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Be­sides the A7, Ap­ple has also un­veiled the M7, a new chip that con­tin­u­ously mea­sures mo­tion data from the ac­celerom­e­ter, gy­ro­scope, and com­pass. Be­fore the iPhone 5S, the load of track­ing th­ese data fell on the main pro­ces­sor, which was an overkill. By trans­fer­ring this load to the M7 - which Chip­works has iden­ti­fied as NXP Semi­con­duc­tors' NXP LPC18A1 sil­i­con (http://go­hwz.ws/1eARHDw) - it al­lows for a longer bat­tery life on the iPhone 5S; for ex­am­ple, the phone will re­duce net­work checks when it de­tects that it hasn't moved for a while.

More im­por­tantly, the M7 is avail­able for third-party de­vel­op­ers to take ad­van­tage of through its CoreMo­tion API, which opens up a wealth of pos­si­bil­i­ties. For in­stance, a fit­ness app can draw phys­i­cal ac­tiv­ity data from the M7 with­out con­stantly en­gag­ing the A7, and this data will be su­per-ac­cu­rate be­cause it comes di­rectly from the phone's sen­sors. Un­like a sep­a­rate health or fit­ness de­vice, there's no bracelet to wear (and to lose), and there's no cum­ber­some Blue­tooth sync­ing process. Also, be­cause the M7 never stops col­lect­ing data, an app will have data to act upon from the get-go. To give another ex­am­ple, a nav­i­ga­tion app will know when you're driv­ing and when you're walk­ing, and switch the func­tion­al­ity ac­cord­ingly.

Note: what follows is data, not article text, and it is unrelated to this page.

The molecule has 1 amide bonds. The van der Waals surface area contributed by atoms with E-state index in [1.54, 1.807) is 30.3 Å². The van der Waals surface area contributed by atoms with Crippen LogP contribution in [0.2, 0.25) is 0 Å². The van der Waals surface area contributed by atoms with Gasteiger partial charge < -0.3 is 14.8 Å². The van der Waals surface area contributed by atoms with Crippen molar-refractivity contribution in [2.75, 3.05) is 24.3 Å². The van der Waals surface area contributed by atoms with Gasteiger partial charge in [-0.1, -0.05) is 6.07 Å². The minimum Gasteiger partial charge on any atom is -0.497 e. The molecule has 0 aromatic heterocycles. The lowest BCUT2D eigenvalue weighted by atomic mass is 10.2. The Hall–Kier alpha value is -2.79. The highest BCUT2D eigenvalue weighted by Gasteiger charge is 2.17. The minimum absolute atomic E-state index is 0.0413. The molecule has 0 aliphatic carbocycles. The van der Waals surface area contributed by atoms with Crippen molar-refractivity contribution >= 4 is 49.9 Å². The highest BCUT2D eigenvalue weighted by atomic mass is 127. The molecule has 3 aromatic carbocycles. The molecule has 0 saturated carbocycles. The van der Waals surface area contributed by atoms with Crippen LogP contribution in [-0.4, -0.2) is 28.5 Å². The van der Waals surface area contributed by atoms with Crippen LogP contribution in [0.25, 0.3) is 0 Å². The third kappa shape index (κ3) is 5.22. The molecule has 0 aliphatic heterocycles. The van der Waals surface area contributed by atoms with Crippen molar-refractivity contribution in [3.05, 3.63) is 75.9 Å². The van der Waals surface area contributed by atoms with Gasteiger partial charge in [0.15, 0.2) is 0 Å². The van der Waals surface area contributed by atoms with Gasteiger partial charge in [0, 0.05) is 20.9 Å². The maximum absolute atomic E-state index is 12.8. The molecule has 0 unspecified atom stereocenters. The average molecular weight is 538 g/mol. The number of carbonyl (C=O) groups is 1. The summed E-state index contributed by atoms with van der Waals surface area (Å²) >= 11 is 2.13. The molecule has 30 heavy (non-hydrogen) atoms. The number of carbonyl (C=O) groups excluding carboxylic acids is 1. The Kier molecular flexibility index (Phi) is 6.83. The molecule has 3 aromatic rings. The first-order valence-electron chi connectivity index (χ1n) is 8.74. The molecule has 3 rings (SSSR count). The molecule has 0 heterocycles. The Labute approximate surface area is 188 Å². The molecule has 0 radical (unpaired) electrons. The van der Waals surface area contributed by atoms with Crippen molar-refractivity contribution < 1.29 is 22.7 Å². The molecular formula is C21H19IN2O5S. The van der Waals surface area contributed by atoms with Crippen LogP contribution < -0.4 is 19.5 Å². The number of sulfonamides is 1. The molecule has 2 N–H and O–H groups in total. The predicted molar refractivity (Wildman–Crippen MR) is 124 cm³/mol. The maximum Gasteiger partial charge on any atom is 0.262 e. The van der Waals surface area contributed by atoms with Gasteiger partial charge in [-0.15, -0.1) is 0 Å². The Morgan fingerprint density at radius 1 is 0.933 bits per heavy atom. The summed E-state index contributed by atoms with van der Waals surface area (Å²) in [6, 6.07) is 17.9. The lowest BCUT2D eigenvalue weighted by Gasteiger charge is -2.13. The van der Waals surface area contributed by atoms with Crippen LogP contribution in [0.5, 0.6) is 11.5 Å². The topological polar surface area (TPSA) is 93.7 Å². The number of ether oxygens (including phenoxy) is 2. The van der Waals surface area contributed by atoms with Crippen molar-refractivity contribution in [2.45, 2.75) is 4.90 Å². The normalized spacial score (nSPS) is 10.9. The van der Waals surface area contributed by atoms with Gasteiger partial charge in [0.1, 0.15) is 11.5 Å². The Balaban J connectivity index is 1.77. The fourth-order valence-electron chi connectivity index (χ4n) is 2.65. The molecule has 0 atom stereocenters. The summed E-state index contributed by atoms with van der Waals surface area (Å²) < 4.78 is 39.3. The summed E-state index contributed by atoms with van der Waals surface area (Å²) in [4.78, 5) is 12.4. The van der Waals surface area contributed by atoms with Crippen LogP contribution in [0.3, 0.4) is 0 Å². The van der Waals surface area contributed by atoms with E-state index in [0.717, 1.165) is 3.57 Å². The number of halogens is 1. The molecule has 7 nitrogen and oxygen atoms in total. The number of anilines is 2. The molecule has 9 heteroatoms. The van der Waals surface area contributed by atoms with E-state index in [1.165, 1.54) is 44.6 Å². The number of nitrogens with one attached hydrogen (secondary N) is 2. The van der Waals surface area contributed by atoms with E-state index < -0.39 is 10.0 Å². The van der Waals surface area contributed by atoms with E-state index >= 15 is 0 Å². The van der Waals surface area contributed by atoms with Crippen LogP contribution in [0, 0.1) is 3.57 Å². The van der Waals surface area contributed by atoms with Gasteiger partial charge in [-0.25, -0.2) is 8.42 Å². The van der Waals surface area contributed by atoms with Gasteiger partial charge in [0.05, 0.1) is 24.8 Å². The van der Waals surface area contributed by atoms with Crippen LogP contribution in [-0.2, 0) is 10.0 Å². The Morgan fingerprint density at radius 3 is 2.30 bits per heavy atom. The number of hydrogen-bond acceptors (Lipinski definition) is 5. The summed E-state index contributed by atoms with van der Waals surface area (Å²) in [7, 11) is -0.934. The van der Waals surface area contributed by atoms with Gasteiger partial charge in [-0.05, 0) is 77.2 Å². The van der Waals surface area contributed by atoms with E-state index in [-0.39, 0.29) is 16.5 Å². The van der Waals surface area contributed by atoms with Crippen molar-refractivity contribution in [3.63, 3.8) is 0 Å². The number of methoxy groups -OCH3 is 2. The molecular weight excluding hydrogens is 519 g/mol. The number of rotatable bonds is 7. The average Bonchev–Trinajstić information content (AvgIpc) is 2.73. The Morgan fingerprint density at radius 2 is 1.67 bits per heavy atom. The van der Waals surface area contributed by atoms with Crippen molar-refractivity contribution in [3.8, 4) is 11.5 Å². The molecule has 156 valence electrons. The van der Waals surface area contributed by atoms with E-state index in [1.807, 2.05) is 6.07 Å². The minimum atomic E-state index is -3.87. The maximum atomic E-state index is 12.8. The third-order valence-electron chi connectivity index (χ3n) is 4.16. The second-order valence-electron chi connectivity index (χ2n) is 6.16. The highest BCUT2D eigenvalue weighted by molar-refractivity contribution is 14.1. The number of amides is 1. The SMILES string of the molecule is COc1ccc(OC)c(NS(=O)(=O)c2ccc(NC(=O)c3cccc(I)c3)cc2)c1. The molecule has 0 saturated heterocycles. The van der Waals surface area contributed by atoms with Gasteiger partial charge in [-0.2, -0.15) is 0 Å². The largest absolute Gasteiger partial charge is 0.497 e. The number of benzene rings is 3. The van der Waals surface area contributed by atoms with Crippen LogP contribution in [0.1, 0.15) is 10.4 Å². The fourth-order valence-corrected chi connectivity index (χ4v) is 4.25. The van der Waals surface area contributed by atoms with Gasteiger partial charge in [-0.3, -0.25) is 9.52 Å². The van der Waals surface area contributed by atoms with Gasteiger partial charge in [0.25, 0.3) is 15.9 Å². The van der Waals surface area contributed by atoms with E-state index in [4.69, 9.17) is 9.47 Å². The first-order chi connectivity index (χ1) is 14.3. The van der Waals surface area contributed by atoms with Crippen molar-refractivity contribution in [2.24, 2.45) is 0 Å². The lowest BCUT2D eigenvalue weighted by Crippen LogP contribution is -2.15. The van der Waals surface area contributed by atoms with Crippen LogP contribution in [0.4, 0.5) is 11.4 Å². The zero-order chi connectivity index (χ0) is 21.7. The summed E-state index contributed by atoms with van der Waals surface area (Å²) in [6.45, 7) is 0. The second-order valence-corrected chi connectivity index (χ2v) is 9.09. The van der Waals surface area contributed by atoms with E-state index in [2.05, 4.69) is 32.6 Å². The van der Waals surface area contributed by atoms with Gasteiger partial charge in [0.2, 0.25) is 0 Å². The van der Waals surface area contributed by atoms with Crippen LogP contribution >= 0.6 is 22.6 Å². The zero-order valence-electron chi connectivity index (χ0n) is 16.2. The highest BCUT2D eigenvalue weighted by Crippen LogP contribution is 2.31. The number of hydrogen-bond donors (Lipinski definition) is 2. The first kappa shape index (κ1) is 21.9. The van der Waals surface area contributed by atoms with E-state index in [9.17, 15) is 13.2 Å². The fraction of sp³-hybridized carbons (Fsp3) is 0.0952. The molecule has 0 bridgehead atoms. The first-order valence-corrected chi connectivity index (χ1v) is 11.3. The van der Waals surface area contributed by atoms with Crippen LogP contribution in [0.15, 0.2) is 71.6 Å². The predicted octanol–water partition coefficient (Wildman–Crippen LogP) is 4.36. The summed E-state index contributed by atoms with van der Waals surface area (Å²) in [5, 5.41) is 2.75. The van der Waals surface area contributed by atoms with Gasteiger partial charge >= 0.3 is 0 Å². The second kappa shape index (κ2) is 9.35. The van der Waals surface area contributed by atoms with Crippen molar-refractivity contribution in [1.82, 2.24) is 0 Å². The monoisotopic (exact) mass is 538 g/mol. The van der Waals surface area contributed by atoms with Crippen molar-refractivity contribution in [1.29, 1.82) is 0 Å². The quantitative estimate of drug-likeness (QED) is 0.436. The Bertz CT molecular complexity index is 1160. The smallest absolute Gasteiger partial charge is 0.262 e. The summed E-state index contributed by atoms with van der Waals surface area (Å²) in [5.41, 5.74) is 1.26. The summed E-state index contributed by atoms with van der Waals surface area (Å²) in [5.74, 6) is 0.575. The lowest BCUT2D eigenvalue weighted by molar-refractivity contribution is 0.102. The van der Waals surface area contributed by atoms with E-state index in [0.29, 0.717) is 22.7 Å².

The Nike+ Move app is the first app to be in­tro­duced to sup­port the M7 chip. Be­sides track­ing your daily ac­tiv­ity to of­fer a FuelBand-like ex­pe­ri­ence, it even ties in with Game Center. How­ever, as of this writ­ing, it's not yet re­leased on the App Store.

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